Depression can affect people differently depending on their age, gender, personality traits and cultural background. Some people may find it hard to speak about feeling depressed and may focus on physical symptoms instead.
Anyone who has felt down and sad for more than 2 weeks and has experienced several of the following symptoms is advised to visit a doctor or mental health practitioner.
Emotional symptoms of depression include:
- feeling sad, down or empty for most of the day, nearly every day
- loss of interest or pleasure in normal activities
- becoming withdrawn from friends or family
- feelings of worthlessness or guilt
- suicidal thoughts
- crying for no reason
Physical symptoms of depression include:
- low energy, fatigue and reduced activity
- insomnia or difficulty sleeping
- loss of appetite or weight
- increased sleep or appetite (atypical depression)
- trouble concentrating, making decisions and remembering things
- slowed body movements, thinking or speech
- restlessness, such as difficulty sitting still, pacing or hand-wringing
- diminished sex drive
- back pain or headaches
- feeling sick and run down
- digestive problems, churning gut
Symptoms of anxiety are also common in people with depression, as the 2 conditions often occur together.
Depression symptoms in younger people
Symptoms of depression in young children or teenagers are similar to adults, but there are some differences. Young children may have difficulty expressing that they feel depressed, but may appear irritable, have unexplained aches and pains, lose interest in playing with friends, or have trouble concentrating at school.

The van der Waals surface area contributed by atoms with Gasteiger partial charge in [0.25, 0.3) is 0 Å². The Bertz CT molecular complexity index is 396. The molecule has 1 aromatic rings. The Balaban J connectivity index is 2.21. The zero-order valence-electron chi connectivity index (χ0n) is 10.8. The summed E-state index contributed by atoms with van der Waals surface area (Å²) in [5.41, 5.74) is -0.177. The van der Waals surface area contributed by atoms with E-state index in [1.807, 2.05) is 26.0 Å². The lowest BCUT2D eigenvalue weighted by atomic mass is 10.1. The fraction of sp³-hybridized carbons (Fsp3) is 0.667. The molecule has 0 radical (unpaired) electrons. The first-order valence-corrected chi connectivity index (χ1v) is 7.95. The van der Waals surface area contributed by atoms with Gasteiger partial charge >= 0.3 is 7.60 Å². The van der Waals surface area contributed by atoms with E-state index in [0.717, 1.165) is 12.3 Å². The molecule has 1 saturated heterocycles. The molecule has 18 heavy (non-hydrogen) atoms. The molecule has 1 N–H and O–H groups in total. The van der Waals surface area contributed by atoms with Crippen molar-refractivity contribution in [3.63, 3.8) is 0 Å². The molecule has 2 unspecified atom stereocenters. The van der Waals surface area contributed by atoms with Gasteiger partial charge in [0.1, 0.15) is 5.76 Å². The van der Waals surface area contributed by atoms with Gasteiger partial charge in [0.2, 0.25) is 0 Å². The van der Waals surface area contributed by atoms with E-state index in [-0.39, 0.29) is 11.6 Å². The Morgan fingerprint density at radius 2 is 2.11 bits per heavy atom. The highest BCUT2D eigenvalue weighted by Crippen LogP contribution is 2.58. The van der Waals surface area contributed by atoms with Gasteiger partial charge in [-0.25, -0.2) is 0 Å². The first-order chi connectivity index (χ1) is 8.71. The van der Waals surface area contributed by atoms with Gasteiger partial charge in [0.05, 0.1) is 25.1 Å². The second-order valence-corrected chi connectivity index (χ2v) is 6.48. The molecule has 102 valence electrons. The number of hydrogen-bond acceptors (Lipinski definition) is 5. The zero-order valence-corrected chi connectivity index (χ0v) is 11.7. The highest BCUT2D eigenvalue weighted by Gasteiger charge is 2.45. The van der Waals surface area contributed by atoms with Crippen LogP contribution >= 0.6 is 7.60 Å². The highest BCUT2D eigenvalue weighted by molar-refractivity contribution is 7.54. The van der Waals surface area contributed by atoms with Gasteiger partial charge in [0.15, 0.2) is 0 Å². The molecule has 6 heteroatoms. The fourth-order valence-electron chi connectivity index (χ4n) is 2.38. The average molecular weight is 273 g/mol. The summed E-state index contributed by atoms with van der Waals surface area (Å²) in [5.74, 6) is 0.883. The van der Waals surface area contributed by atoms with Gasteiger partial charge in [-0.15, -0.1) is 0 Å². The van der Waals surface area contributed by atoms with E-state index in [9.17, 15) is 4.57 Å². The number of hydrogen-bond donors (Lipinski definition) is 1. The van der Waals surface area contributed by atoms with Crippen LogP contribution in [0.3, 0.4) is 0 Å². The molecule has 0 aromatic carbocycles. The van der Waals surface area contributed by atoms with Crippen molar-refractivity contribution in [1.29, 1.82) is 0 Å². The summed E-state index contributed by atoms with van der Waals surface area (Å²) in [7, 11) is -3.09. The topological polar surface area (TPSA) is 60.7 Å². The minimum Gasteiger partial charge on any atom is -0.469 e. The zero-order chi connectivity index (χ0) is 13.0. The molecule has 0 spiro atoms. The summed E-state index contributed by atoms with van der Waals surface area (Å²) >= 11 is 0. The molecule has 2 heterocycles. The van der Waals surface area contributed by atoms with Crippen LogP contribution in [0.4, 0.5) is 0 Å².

Signs of depression in teenagers include avoidance of social interaction, falling performance at school, and reduced or excessive sleep. Teenagers with depression may also have behaviour changes such as anger and acting out, increased risk-taking (in areas such as driving or sexual relationships) and drug and alcohol abuse.
Depression symptoms in older people
Depression is often undiagnosed in elderly people, as their symptoms may be misinterpreted as being due to physical illness or losses experienced in old age. Suicidal thoughts in older people should be taken seriously, as older men have a high rate of suicide linked to depression.
Not sure what to do next?
If you or someone you know are finding it difficult to manage mental health issues, try healthdirect’s Symptom Checker and get advice on when to seek professional help.
The Symptom Checker guides you to the next appropriate healthcare steps, whether it’s self care, talking to a health professional, going to a hospital or calling triple zero (000).
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Last reviewed: August 2019